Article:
The response may include the stimulation of protein synthesis, activation or deactivation of enzymes, alteration in the permeability of the cell membrane, altered rates of mitosis and cell growth, and stimulation of the secretion of products. In either case, this binding generates a hormone-receptor complex that moves toward the chromatin in the cell nucleus and binds to a particular segment of the cell’s DNA. Except for thyroid hormones, which are lipid-soluble, all amino acid–derived hormones bind to cell membrane receptors that are located, at least in part, on the extracellular surface of the cell membrane. In the cAMP second messenger system, a water-soluble hormone binds to its receptor in the cell membrane (Step 1 in [link]). The effects vary according to the type of target cell, the G proteins and kinases involved, and the phosphorylation of proteins. However, the duration of the hormone signal is short, as cAMP is quickly deactivated by the enzyme phosphodiesterase (PDE), which is located in the cytosol.
For example, when growth hormone–inhibiting hormone (GHIH), also known as somatostatin, binds to its receptors in the pituitary gland, the level of cAMP decreases, thereby inhibiting the secretion of human growth hormone. For example, thyroid hormones have complex permissive relationships with certain reproductive hormones.
Positive feedback loops are characterized by the release of additional hormone in response to an original hormone release. Negative feedback is characterized by the inhibition of further secretion of a hormone in response to adequate levels of that hormone. These reflexes may be simple, involving only one hormone response, or they may be more complex and involve many hormones, as is the case with the hypothalamic control of various anterior pituitary–controlled hormones. For example, osmoreceptors in the hypothalamus detect changes in blood osmolarity (the concentration of solutes in the blood plasma).
Such hormonal stimuli often involve the hypothalamus, which produces releasing and inhibiting hormones that control the secretion of a variety of pituitary hormones.
A common example of neural stimuli is the activation of the fight-or-flight response by the sympathetic nervous system.
In particular, BPA mimics the hormonal effects of estrogens and has the opposite effect—that of androgens. For example, prenatal exposure to BPA during the first trimester of human pregnancy may be associated with wheezing and aggressive behavior during childhood. A hydrophobic hormone diffuses through the cell membrane and binds to the intracellular hormone receptor, which may be in the cytosol or in the cell nucleus. Explain what happens when plant and animal cells are placed in hypertonic, hypotonic and isotonic solutions. List the number of ATP produced per molecule of glucose in cellular respiration and in fermentation.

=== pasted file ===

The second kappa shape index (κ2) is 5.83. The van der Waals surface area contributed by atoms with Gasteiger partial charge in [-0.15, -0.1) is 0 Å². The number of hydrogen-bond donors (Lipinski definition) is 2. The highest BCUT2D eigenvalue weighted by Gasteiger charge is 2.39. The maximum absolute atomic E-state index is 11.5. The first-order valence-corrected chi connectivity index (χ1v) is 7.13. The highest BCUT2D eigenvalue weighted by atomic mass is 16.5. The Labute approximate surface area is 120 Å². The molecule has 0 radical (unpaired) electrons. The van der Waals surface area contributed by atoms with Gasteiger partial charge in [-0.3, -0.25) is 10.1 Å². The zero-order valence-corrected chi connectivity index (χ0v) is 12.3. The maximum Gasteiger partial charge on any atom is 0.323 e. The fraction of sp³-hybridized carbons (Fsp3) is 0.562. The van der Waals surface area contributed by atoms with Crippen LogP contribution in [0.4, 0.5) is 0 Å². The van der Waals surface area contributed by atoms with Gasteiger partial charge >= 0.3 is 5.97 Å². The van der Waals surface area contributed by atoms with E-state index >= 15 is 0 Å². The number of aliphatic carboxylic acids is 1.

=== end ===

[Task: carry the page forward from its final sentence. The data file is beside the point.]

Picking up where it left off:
When the mouse hits the trigger of a trap, the spring's potential energy is converted into kinetic energy. When a cell needs to perform a reaction that requires energy, it will break down a molecule of ATP.
When ATP is broken apart, energy is released and we are left with ADP (which has 2 phosphates and P which is a single disconnected phosphate group). Cells need a supply of these molecules so they can be burned to make enough ATP to keep the cell alive. It would be easier to use the wrench because the pliers would require extra energy to squeeze them hard enough the prevent the nut from slipping as you tried to loosen it. It slows enzymes down when they have already done enough work (made enough products) to last a cell for awhile. If a cell can't recharge the batteries that it needs to use to keep it alive (ATP) then it will die.
They work like doorways that can be opened to let substances (like glucose) across the membrane.
Glucose has 12 hydrogen atoms that will be pulled off one at a time and picked up by NAD+ or FAD.
The dough rises as tiny bubbles of carbon dioxide gas are released by the fermenting yeast cells. Hormones play a critical role in the regulation of physiological processes because of the target cell responses they regulate.
Tyrosine derivatives include the metabolism-regulating thyroid hormones, as well as the catecholamines, such as epinephrine, norepinephrine, and dopamine. Both types are synthesized like other body proteins: DNA is transcribed into mRNA, which is translated into an amino acid chain. For example, the reproductive hormones testosterone and the estrogens—which are produced by the gonads (testes and ovaries)—are steroid hormones. This more complex structure extends the half-life of steroid hormones much longer than that of hormones derived from amino acids. Hormone receptors recognize molecules with specific shapes and side groups, and respond only to those hormones that are recognized. Steroid hormones are derived from cholesterol and therefore can readily diffuse through the lipid bilayer of the cell membrane to reach the intracellular receptor ([link]). Therefore, they do not directly affect the transcription of target genes, but instead initiate a signaling cascade that is carried out by a molecule called a second messenger. This receptor is associated with an intracellular component called a G protein, and binding of the hormone activates the G-protein component (Step 2).